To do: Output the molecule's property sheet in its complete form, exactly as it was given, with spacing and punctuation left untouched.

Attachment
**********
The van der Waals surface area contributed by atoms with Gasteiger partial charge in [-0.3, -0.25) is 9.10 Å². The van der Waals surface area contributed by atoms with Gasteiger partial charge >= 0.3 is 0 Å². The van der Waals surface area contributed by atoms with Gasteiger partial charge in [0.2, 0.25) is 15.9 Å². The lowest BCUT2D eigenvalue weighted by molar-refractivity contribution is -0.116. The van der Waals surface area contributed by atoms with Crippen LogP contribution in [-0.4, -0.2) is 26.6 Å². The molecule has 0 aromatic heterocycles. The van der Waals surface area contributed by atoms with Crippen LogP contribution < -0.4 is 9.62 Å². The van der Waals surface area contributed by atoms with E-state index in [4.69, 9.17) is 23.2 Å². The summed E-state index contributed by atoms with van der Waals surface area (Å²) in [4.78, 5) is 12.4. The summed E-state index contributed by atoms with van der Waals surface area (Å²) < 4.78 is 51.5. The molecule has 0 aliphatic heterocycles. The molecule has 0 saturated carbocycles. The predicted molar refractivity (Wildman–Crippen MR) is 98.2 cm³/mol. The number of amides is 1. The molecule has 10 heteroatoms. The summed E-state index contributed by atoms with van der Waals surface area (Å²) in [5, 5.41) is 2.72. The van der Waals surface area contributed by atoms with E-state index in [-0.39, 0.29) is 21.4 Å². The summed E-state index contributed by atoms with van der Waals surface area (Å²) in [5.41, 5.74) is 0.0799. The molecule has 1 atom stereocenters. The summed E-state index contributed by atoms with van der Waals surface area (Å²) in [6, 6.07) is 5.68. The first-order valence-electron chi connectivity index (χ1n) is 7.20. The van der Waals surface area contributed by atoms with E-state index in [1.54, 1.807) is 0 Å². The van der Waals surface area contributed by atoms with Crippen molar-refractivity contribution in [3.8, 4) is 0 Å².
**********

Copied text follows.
The van der Waals surface area contributed by atoms with Gasteiger partial charge in [-0.3, -0.25) is 9.10 Å². The van der Waals surface area contributed by atoms with Gasteiger partial charge >= 0.3 is 0 Å². The van der Waals surface area contributed by atoms with Gasteiger partial charge in [0.2, 0.25) is 15.9 Å². The lowest BCUT2D eigenvalue weighted by molar-refractivity contribution is -0.116. The van der Waals surface area contributed by atoms with Crippen LogP contribution in [-0.4, -0.2) is 26.6 Å². The molecule has 0 aromatic heterocycles. The van der Waals surface area contributed by atoms with Crippen LogP contribution < -0.4 is 9.62 Å². The van der Waals surface area contributed by atoms with E-state index in [4.69, 9.17) is 23.2 Å². The summed E-state index contributed by atoms with van der Waals surface area (Å²) in [4.78, 5) is 12.4. The summed E-state index contributed by atoms with van der Waals surface area (Å²) < 4.78 is 51.5. The molecule has 0 aliphatic heterocycles. The molecule has 0 saturated carbocycles. The predicted molar refractivity (Wildman–Crippen MR) is 98.2 cm³/mol. The number of amides is 1. The molecule has 10 heteroatoms. The summed E-state index contributed by atoms with van der Waals surface area (Å²) in [5, 5.41) is 2.72. The van der Waals surface area contributed by atoms with E-state index in [-0.39, 0.29) is 21.4 Å². The summed E-state index contributed by atoms with van der Waals surface area (Å²) in [5.41, 5.74) is 0.0799. The molecule has 1 atom stereocenters. The summed E-state index contributed by atoms with van der Waals surface area (Å²) in [6, 6.07) is 5.68. The first-order valence-electron chi connectivity index (χ1n) is 7.20. The van der Waals surface area contributed by atoms with E-state index in [1.54, 1.807) is 0 Å². The van der Waals surface area contributed by atoms with Crippen molar-refractivity contribution in [3.8, 4) is 0 Å².